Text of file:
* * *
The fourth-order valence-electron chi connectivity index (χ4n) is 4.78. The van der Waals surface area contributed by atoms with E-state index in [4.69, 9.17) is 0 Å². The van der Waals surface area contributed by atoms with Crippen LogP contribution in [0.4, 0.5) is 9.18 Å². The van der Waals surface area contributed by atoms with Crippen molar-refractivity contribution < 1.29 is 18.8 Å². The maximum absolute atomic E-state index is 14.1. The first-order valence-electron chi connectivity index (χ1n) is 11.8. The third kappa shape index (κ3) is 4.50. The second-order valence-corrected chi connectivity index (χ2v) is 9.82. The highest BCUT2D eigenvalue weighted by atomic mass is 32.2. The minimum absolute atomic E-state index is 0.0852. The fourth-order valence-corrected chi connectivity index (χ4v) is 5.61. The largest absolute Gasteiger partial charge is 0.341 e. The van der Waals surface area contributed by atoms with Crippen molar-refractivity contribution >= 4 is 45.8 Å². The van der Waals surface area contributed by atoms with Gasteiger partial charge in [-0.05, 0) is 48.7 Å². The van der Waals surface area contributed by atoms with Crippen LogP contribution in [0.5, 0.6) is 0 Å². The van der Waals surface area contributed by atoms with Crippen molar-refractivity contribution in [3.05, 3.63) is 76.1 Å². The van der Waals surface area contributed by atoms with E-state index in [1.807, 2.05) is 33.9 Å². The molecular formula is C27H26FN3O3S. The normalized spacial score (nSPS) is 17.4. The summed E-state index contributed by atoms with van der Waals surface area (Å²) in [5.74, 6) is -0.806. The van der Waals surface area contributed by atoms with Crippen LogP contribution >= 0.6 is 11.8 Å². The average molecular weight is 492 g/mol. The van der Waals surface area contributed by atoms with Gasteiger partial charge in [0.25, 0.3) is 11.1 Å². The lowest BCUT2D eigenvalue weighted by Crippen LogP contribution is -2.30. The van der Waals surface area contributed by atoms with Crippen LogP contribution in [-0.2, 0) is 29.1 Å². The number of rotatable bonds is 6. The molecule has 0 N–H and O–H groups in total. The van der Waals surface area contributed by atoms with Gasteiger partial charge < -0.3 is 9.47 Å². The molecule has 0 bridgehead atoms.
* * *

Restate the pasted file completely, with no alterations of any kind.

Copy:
The fourth-order valence-electron chi connectivity index (χ4n) is 4.78. The van der Waals surface area contributed by atoms with E-state index in [4.69, 9.17) is 0 Å². The van der Waals surface area contributed by atoms with Crippen LogP contribution in [0.4, 0.5) is 9.18 Å². The van der Waals surface area contributed by atoms with Crippen molar-refractivity contribution < 1.29 is 18.8 Å². The maximum absolute atomic E-state index is 14.1. The first-order valence-electron chi connectivity index (χ1n) is 11.8. The third kappa shape index (κ3) is 4.50. The second-order valence-corrected chi connectivity index (χ2v) is 9.82. The highest BCUT2D eigenvalue weighted by atomic mass is 32.2. The minimum absolute atomic E-state index is 0.0852. The fourth-order valence-corrected chi connectivity index (χ4v) is 5.61. The largest absolute Gasteiger partial charge is 0.341 e. The van der Waals surface area contributed by atoms with Crippen molar-refractivity contribution >= 4 is 45.8 Å². The van der Waals surface area contributed by atoms with Gasteiger partial charge in [-0.05, 0) is 48.7 Å². The van der Waals surface area contributed by atoms with Crippen LogP contribution in [0.5, 0.6) is 0 Å². The van der Waals surface area contributed by atoms with Crippen molar-refractivity contribution in [3.05, 3.63) is 76.1 Å². The van der Waals surface area contributed by atoms with E-state index in [1.807, 2.05) is 33.9 Å². The molecular formula is C27H26FN3O3S. The normalized spacial score (nSPS) is 17.4. The summed E-state index contributed by atoms with van der Waals surface area (Å²) in [5.74, 6) is -0.806. The van der Waals surface area contributed by atoms with Crippen LogP contribution >= 0.6 is 11.8 Å². The average molecular weight is 492 g/mol. The van der Waals surface area contributed by atoms with Gasteiger partial charge in [0.25, 0.3) is 11.1 Å². The lowest BCUT2D eigenvalue weighted by Crippen LogP contribution is -2.30. The van der Waals surface area contributed by atoms with Crippen LogP contribution in [-0.2, 0) is 29.1 Å². The number of rotatable bonds is 6. The molecule has 0 N–H and O–H groups in total. The van der Waals surface area contributed by atoms with Gasteiger partial charge < -0.3 is 9.47 Å². The molecule has 0 bridgehead atoms.